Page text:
What are the NHLBI and AHA diagnostic criteria for metabolic syndrome?

Updated: Oct 17, 2019
  • Author: Stanley S Wang, JD, MD, MPH; Chief Editor: Yasmine S Ali, MD, FACC, FACP, MSCI  more...
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Answer

Under 2005 revised guidelines by the National Heart, Lung, and Blood Institute (NHLBI) and the American Heart Association (AHA), [5] metabolic syndrome is diagnosed when a patient has at least three of the following five conditions (see Presentation and Workup):

  • Fasting glucose ≥100 mg/dL (or receiving drug therapy for hyperglycemia)

  • Blood pressure ≥130/85 mm Hg (or receiving drug therapy for hypertension)

  • Triglycerides ≥150 mg/dL (or receiving drug therapy for hypertriglyceridemia)

  • HDL-C < 40 mg/dL in men or < 50 mg/dL in women (or receiving drug therapy for reduced HDL-C)

  • Waist circumference ≥102 cm (40 in) in men or ≥88 cm (35 in) in women; if Asian American, ≥90 cm (35 in) in men or ≥80 cm (32 in) in women (The international diabetes federation [IDF] criteria allow the use of a body mass index [BMI] >30 kg/m2 in lieu of the waist circumference criterion.)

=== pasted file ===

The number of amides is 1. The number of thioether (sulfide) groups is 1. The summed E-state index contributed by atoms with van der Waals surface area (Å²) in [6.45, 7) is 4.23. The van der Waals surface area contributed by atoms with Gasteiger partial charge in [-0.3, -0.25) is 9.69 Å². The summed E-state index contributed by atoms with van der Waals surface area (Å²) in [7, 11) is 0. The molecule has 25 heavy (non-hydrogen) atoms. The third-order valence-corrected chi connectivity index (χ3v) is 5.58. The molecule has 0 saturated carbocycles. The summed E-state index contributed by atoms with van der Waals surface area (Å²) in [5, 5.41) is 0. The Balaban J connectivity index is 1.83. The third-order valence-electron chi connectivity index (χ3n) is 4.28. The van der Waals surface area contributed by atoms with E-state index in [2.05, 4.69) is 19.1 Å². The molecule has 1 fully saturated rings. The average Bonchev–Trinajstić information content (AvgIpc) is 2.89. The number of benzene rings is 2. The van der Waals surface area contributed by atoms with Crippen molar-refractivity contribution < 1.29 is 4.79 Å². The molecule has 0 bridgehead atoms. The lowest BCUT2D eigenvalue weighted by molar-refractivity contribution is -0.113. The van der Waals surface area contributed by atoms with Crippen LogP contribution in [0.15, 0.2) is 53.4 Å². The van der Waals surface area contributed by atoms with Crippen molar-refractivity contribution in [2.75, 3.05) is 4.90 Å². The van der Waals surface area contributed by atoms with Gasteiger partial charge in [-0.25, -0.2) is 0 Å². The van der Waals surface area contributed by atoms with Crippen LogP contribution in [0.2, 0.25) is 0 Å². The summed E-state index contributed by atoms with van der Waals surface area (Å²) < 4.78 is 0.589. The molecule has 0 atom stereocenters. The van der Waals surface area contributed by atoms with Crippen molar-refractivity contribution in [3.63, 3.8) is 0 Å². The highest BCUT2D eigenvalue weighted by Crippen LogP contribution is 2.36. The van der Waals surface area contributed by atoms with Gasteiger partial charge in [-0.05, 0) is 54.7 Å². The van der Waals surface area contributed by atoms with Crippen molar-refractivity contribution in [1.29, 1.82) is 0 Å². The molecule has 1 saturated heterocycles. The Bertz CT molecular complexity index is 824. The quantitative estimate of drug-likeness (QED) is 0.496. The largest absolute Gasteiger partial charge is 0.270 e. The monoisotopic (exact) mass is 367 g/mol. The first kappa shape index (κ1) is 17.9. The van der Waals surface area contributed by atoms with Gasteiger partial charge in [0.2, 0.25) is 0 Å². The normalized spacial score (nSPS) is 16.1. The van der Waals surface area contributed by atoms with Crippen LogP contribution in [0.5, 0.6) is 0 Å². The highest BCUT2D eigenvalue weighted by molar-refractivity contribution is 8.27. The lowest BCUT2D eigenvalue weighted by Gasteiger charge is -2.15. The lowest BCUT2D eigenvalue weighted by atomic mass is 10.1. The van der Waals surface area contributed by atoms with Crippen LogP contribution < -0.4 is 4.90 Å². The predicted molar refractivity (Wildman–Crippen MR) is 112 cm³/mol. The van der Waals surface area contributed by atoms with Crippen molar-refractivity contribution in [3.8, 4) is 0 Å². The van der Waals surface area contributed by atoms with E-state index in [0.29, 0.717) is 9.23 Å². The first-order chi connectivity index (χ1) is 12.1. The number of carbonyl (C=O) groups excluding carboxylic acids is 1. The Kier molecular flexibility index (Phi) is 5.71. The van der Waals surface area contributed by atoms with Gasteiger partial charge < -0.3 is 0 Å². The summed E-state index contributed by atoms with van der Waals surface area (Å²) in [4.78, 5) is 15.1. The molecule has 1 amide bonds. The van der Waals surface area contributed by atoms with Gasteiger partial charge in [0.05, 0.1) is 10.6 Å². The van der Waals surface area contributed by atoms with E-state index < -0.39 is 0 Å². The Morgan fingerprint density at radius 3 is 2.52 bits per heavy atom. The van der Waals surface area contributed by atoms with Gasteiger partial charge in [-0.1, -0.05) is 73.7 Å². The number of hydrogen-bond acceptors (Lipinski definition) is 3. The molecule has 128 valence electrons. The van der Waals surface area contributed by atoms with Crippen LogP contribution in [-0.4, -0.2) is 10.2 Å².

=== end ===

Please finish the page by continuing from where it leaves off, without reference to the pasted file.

To address variation between professional guidelines, the National Heart, Lung, and Blood Institute (NHLBI), American Hearth Association (AHA), International Diabetes Foundation (IDF), and other organizations have proposed a harmonized definition of metabolic syndrome. [1]

Abundant data suggest that patients meeting these diagnostic criteria have a greater risk of significant clinical consequences, the 2 most prominent of which are the development of diabetes mellitus [6] and of coronary heart disease. Pooled data from 37 studies involving more than 170,000 patients have shown that metabolic syndrome doubles the risk of coronary artery disease. [7] It also increases risk of stroke, fatty liver disease, and cancer. [8] (See Prognosis.)


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